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Federalism will ‘wreak havoc’ on Philippine economy – Pernia

Ralf Rivas
Federalism will ‘wreak havoc’ on Philippine economy – Pernia
'[The] momentum of infrastructure improvement in the regions is going to be disrupted,' Socioeconomic Planning Secretary Ernesto Pernia says


MANILA, Philippines – Socioeconomic Planning Secretary Ernesto Pernia warned of the ill effects of shifting to federalism on the Philippine economy, saying the regions at this point are not ready for this system.


“Expenditure will be immense if we go to federalism, and we estimate that the fiscal deficit to the GDP (gross domestic product) ratio can easily jump to maybe 6% or more, and that’s really going to wreak havoc in terms of our fiscal situation,” Pernia said in an interview with One News’ The Chiefs.

He also added that the expenses would result in a downgrade of the country’s credit ratings. (READ: Additional P44B to P72B needed for federalism shift – gov’t think tank)

“We are now moving to connect the…lagging regions into the mainstream economy and that momentum of infrastructure improvement in the regions is going to be disrupted,” Pernia said. (OPINION: Why federalism won’t necessarily boost regional development)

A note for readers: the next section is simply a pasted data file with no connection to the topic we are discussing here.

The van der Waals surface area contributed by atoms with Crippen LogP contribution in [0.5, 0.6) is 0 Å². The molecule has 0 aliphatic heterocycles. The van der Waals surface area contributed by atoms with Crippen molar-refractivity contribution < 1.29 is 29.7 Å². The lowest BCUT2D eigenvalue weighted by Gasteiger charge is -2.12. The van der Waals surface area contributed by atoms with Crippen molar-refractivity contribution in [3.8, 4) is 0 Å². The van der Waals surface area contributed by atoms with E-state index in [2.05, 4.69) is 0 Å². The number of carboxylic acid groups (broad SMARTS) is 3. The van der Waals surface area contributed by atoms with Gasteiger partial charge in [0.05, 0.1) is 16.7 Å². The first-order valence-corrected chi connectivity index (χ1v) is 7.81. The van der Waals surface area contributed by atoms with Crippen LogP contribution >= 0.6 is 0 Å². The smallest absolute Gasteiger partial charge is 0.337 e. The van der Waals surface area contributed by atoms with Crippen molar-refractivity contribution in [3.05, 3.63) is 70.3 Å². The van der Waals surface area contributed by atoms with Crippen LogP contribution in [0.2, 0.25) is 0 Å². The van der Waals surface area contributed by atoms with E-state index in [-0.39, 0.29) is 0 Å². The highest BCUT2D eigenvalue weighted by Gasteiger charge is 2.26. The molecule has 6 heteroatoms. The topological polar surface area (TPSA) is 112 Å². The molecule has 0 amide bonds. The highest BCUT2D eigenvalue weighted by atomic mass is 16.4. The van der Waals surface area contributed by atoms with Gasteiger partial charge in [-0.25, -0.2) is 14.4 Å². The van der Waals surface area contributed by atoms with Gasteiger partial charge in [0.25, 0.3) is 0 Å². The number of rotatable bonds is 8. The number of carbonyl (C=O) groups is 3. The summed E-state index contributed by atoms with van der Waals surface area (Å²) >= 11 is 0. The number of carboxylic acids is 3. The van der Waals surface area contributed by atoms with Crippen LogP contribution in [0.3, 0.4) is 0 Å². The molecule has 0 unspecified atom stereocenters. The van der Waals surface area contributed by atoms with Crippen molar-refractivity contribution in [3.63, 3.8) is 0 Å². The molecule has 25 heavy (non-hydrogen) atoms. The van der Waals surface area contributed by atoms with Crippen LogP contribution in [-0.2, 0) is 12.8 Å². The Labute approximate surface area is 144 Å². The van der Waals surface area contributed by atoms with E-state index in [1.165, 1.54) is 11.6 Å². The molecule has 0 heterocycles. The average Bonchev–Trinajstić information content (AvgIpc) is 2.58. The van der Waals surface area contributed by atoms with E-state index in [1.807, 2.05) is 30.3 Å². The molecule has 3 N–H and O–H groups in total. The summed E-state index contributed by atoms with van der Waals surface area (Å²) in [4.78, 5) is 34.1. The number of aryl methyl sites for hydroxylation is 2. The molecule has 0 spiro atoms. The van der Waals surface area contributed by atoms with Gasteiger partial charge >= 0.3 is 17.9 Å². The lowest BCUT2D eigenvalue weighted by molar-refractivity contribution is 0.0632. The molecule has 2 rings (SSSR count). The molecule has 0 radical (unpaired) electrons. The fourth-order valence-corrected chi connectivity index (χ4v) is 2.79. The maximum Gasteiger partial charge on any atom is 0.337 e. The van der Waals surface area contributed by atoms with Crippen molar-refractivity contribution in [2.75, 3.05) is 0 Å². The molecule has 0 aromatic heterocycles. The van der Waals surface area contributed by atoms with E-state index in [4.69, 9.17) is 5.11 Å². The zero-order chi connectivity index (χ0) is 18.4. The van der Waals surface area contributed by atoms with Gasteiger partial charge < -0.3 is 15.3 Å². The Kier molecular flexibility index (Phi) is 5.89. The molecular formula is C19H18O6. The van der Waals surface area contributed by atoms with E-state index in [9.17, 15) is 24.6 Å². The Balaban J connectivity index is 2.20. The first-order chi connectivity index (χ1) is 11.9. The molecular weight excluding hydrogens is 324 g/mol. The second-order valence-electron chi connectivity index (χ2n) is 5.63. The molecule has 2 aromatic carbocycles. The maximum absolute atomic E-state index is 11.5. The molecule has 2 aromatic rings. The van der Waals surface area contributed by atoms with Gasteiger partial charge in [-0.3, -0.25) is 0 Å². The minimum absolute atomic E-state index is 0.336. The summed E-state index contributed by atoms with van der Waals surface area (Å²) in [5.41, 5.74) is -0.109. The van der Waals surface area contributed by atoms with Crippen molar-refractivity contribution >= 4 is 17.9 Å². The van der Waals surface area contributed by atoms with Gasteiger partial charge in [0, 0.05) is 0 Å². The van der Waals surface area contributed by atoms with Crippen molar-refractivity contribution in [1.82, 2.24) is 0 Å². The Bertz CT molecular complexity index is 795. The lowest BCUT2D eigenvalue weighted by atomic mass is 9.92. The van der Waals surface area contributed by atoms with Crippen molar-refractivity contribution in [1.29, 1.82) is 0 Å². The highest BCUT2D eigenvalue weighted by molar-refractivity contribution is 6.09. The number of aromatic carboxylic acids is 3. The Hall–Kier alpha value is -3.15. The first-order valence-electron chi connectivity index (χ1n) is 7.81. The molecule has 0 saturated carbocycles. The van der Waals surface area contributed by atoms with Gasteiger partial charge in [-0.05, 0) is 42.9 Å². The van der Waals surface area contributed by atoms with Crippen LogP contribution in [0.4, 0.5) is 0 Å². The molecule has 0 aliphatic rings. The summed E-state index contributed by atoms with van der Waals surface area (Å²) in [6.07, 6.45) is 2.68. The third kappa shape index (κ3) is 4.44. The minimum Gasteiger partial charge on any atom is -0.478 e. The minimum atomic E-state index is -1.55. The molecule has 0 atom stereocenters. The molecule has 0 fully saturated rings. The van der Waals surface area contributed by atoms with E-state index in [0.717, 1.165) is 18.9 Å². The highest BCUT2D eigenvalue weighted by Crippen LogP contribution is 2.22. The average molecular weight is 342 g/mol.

While he did not categorically state that he is opposing the shift, Pernia cautioned that the government “cannot rush” toward it.

“We really have to do our homework first in terms of preparing well for the country, for the economy,” Pernia added.

Asked if President Rodrigo Duterte is aware of these concerns, Pernia was ambivalent and said economic managers, “are thinking about these concerns, too. It’s a presidential decision.”

The President is expected to formally endorse to Congress the draft charter for a federal government during his 3rd State of the Nation Address on July 23.

The inter-agency Development Budget Coordination Committee (DBCC) has set the deficit cap for 2019 at 3.2% of the country’s GDP.

Other economists have also voiced their concerns about the shift to federalism. University of Asia and the Pacific senior economists Victor Abola and Bernardo Villegas said the country might experience hyperinflation under federalism.

A survey by Pulse Asia showed that majority of Filipinos reject the shift to a federal form of government.

Another survey conducted by the Social Weather Stations (SWS) revealed that only 1 in 4 Filipinos know about the federal system of government. The survey showed that 37% agreed with the federal system of government, 29% disagreed, and 34% were undecided. –

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Ralf Rivas

A sociologist by heart, a journalist by profession. Ralf is Rappler's business reporter, covering macroeconomy, government finance, companies, and agriculture.